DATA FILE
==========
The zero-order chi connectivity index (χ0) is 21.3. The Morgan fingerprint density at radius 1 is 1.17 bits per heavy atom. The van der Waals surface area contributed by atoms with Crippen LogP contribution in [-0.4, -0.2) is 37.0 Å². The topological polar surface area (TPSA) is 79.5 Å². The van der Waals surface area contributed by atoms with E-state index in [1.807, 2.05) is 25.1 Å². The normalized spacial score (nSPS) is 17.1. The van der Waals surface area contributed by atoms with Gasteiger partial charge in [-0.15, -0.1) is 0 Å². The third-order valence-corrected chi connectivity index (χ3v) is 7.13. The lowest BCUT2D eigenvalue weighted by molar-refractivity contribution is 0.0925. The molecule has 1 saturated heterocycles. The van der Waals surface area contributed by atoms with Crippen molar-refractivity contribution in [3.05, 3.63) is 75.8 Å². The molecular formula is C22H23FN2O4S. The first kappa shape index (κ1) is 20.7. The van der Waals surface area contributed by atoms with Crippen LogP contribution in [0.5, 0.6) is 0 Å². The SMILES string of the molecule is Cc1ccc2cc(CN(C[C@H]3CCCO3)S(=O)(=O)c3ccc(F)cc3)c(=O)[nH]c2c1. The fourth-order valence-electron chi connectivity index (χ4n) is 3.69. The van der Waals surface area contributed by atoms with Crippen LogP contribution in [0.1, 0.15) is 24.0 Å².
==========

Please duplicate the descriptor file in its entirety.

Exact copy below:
The zero-order chi connectivity index (χ0) is 21.3. The Morgan fingerprint density at radius 1 is 1.17 bits per heavy atom. The van der Waals surface area contributed by atoms with Crippen LogP contribution in [-0.4, -0.2) is 37.0 Å². The topological polar surface area (TPSA) is 79.5 Å². The van der Waals surface area contributed by atoms with E-state index in [1.807, 2.05) is 25.1 Å². The normalized spacial score (nSPS) is 17.1. The van der Waals surface area contributed by atoms with Gasteiger partial charge in [-0.15, -0.1) is 0 Å². The third-order valence-corrected chi connectivity index (χ3v) is 7.13. The lowest BCUT2D eigenvalue weighted by molar-refractivity contribution is 0.0925. The molecule has 1 saturated heterocycles. The van der Waals surface area contributed by atoms with Crippen molar-refractivity contribution in [3.05, 3.63) is 75.8 Å². The molecular formula is C22H23FN2O4S. The first kappa shape index (κ1) is 20.7. The van der Waals surface area contributed by atoms with Crippen LogP contribution in [0.5, 0.6) is 0 Å². The SMILES string of the molecule is Cc1ccc2cc(CN(C[C@H]3CCCO3)S(=O)(=O)c3ccc(F)cc3)c(=O)[nH]c2c1. The fourth-order valence-electron chi connectivity index (χ4n) is 3.69. The van der Waals surface area contributed by atoms with Crippen LogP contribution in [0.1, 0.15) is 24.0 Å².